- Summary: While it may seem overly familiar to fans of Caesar III, it offers enough variety and innovation to keep things interesting.
Positive: 0 out of
Mixed: 0 out of
Negative: 0 out of
Feb 9, 2012great game. I play it for hours and I can not stop.
I enjoy every minute of it. Timeless game.
Has previously played with the demo, but it wasgreat game. I play it for hours and I can not stop.
I enjoy every minute of it. Timeless game.
Has previously played with the demo, but it was worth to try the full version.… Expand
Aug 9, 2011One of the earliest Civilization-esqe games requiring one to build an extensive Egyptian city along the Nile river complete with fields,One of the earliest Civilization-esqe games requiring one to build an extensive Egyptian city along the Nile river complete with fields, granaries, and monuments to say the least. I know I've built a few cities over the course of a few years, a timeless game.… Expand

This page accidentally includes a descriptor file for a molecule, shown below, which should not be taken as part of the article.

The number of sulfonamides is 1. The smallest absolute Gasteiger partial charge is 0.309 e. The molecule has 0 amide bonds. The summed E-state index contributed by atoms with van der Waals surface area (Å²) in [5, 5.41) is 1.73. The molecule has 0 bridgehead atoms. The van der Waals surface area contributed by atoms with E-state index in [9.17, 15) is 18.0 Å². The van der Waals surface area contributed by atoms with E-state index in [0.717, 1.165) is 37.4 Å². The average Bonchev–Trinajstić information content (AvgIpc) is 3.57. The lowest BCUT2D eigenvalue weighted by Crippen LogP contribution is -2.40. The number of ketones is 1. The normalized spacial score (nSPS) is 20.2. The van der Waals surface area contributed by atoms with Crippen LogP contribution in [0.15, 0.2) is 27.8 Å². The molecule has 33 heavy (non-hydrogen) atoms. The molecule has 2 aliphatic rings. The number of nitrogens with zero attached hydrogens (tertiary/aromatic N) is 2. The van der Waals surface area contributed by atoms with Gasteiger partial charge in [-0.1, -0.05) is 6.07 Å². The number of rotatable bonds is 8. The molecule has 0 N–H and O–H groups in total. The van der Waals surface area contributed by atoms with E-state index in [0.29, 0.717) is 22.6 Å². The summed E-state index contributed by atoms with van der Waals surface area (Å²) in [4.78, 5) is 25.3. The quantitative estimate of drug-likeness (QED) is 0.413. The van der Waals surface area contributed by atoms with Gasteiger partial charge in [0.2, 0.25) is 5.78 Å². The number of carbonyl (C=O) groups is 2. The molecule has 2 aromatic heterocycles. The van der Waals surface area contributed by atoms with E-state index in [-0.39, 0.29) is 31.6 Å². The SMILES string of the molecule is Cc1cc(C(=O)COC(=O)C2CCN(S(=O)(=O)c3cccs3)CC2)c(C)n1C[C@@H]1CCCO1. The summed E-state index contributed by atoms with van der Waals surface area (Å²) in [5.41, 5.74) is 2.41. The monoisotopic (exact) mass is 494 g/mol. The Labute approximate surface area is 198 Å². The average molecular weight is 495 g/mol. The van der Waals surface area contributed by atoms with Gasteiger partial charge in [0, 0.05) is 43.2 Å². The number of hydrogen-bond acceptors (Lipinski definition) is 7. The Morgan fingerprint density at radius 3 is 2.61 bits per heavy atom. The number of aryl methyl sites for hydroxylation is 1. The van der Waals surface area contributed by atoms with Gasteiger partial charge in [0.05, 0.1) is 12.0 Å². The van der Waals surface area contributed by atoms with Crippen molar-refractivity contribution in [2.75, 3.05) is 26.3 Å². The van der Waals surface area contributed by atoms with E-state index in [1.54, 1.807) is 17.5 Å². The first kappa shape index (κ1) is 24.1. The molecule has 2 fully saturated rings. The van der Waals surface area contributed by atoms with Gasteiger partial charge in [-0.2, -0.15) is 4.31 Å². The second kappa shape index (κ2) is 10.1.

Nov 11, 2011I first found Pharaoh when I was only 5 way back in 2000. Since then it has always had a place of pride on my computer, I prefer far more thanI first found Pharaoh when I was only 5 way back in 2000. Since then it has always had a place of pride on my computer, I prefer far more than Caesar or any other Impressions title. The game play is easy to learn yet complex and innovative, it requires your attention and time to play the game to its fullest extent and I always come back to it no matter how many times I have played it.… Collapse